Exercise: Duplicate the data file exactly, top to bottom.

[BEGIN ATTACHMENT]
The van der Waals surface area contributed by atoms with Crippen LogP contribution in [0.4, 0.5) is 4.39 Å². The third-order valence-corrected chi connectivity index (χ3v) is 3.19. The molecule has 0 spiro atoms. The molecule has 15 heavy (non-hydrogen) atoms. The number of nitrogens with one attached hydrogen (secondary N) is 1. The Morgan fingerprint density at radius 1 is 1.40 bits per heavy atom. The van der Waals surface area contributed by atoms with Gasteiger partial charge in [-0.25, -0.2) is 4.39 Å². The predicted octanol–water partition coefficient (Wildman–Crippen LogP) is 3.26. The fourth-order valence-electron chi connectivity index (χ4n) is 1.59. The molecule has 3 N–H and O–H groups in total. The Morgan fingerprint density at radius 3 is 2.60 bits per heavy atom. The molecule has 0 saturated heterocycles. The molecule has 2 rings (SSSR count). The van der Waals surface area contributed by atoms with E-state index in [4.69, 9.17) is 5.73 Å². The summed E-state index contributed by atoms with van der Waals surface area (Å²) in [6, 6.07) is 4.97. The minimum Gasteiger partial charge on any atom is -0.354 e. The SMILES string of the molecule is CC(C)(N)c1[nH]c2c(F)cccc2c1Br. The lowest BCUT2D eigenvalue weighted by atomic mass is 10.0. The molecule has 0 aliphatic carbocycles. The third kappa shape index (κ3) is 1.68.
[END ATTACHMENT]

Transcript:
The van der Waals surface area contributed by atoms with Crippen LogP contribution in [0.4, 0.5) is 4.39 Å². The third-order valence-corrected chi connectivity index (χ3v) is 3.19. The molecule has 0 spiro atoms. The molecule has 15 heavy (non-hydrogen) atoms. The number of nitrogens with one attached hydrogen (secondary N) is 1. The Morgan fingerprint density at radius 1 is 1.40 bits per heavy atom. The van der Waals surface area contributed by atoms with Gasteiger partial charge in [-0.25, -0.2) is 4.39 Å². The predicted octanol–water partition coefficient (Wildman–Crippen LogP) is 3.26. The fourth-order valence-electron chi connectivity index (χ4n) is 1.59. The molecule has 3 N–H and O–H groups in total. The Morgan fingerprint density at radius 3 is 2.60 bits per heavy atom. The molecule has 0 saturated heterocycles. The molecule has 2 rings (SSSR count). The van der Waals surface area contributed by atoms with E-state index in [4.69, 9.17) is 5.73 Å². The summed E-state index contributed by atoms with van der Waals surface area (Å²) in [6, 6.07) is 4.97. The minimum Gasteiger partial charge on any atom is -0.354 e. The SMILES string of the molecule is CC(C)(N)c1[nH]c2c(F)cccc2c1Br. The lowest BCUT2D eigenvalue weighted by atomic mass is 10.0. The molecule has 0 aliphatic carbocycles. The third kappa shape index (κ3) is 1.68.